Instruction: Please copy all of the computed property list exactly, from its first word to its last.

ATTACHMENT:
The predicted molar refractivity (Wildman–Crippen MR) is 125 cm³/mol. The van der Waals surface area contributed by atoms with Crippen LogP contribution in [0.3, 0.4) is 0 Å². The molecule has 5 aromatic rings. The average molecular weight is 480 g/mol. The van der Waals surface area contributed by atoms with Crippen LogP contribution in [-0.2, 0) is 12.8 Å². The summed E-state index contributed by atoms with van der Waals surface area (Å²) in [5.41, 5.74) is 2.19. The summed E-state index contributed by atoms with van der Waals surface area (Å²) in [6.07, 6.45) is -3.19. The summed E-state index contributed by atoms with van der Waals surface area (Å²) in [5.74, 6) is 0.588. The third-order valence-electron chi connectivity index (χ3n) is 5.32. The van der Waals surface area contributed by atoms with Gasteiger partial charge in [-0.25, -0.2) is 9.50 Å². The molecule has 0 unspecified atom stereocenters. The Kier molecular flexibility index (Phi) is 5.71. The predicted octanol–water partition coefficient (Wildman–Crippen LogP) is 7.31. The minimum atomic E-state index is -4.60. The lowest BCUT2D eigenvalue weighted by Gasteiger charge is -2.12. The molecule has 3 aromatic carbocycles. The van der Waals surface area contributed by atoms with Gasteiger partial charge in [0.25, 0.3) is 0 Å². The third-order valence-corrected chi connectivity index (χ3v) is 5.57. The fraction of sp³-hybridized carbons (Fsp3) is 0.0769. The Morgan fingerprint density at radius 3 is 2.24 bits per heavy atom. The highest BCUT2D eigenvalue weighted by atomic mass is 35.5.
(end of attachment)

The predicted molar refractivity (Wildman–Crippen MR) is 125 cm³/mol. The van der Waals surface area contributed by atoms with Crippen LogP contribution in [0.3, 0.4) is 0 Å². The molecule has 5 aromatic rings. The average molecular weight is 480 g/mol. The van der Waals surface area contributed by atoms with Crippen LogP contribution in [-0.2, 0) is 12.8 Å². The summed E-state index contributed by atoms with van der Waals surface area (Å²) in [5.41, 5.74) is 2.19. The summed E-state index contributed by atoms with van der Waals surface area (Å²) in [6.07, 6.45) is -3.19. The summed E-state index contributed by atoms with van der Waals surface area (Å²) in [5.74, 6) is 0.588. The third-order valence-electron chi connectivity index (χ3n) is 5.32. The van der Waals surface area contributed by atoms with Gasteiger partial charge in [-0.25, -0.2) is 9.50 Å². The molecule has 0 unspecified atom stereocenters. The Kier molecular flexibility index (Phi) is 5.71. The predicted octanol–water partition coefficient (Wildman–Crippen LogP) is 7.31. The minimum atomic E-state index is -4.60. The lowest BCUT2D eigenvalue weighted by Gasteiger charge is -2.12. The molecule has 3 aromatic carbocycles. The van der Waals surface area contributed by atoms with Gasteiger partial charge in [0.25, 0.3) is 0 Å². The third-order valence-corrected chi connectivity index (χ3v) is 5.57. The fraction of sp³-hybridized carbons (Fsp3) is 0.0769. The Morgan fingerprint density at radius 3 is 2.24 bits per heavy atom. The highest BCUT2D eigenvalue weighted by atomic mass is 35.5.